A map of Barcelona will show you that while the city has a plethora of green spaces, they’re far from the city center. And after a few millennia of settlement, the city has been developed within an inch of its life, making change hard.
But despite being stuck, almost literally, between a rock and a hard place, the city recently released an ambitious re-greening plan. Barcelona’s “Plan Verde 2020” envisions a “blooming mosaic of plants and leaf cover” with plans for five new parks that will connect with other green spaces, according to CityLab.
No major park can be carved out of an environment this densely built, but the city nonetheless plans to transform its core into a blooming mosaic of plants and leaf cover. The city has found space for five new gardens, which will ultimately be linked up to existing open spaces with lush new corridors of greenery that will create a seamless habitat for urban fauna.
Even an ancient city — Barcelona was founded as a village some 2,000 years ago — has room to add green space for its 1.6 million residents. While Barcelona is unique, it isn’t alone. Cities around the world are also recognizing the health benefits and environmental importance of their own tree canopy and working to improve it. Thanks to MIT’s Senseable City Lab and other data visualization efforts, they might know where to start.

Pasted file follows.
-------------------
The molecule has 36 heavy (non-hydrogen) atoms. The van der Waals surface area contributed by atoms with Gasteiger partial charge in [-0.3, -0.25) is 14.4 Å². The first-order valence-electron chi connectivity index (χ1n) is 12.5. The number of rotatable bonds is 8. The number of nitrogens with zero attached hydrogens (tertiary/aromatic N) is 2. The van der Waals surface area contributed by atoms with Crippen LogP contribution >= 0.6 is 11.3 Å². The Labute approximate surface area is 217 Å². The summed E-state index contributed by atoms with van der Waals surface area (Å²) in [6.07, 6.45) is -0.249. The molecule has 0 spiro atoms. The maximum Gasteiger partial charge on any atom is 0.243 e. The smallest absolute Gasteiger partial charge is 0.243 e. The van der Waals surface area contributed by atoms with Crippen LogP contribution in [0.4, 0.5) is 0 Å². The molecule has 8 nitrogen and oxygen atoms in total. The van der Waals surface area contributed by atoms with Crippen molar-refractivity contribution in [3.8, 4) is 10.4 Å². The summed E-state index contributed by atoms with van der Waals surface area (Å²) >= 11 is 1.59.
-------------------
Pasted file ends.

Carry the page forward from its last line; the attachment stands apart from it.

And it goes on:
Earlier this spring, the lab published its Treepedia, which analyzes the canopy cover — otherwise known as “trees” — of several major cities around the world.
Using Google Street View panoramas, the Treepedia sorts ground-level tree data into a map with varying degrees of green representing the density of the canopy on that street. Because it came from street view, it didn’t include urban parks, instead focusing on the trees planted (or, in the black and red places, not planted) on your block. They also assigned each urban locale a score, out of 100, to indicate the percent of the city that’s canopied.
These visualizations, which range from Singapore’s green score of 29.3 to Paris’s paltry 8.8, are probably the coolest images of city canopies available right now. At a high level, they provide a general sense of how green a city is, but zoom in, and you can see block by block exactly where trees are thriving — and where they aren’t.
The lab intends to grow the number of cities analyzed in the Treepedia in the coming months and even years. While its research is certainly beautiful, the primary motivation is far from aesthetic.
Trees have big environmental effects. They can minimize the heat island effect, whereby the dense cores of many cities are significantly warmer than the outlying areas. They also filter grimy city air. And while more evidence is needed, they may directly benefit our hearts and minds, too. Some studies suggest that people seem to show a natural affinity for nature and report feeling more calm around trees and the life they attract to them, like small animals and insects.
So Barcelona’s planned re-greening will be pretty, sure, but it could make the city healthier and safer. Other urban spaces, even those where structural tree-friendly changes seem impossible, are right to follow suit.
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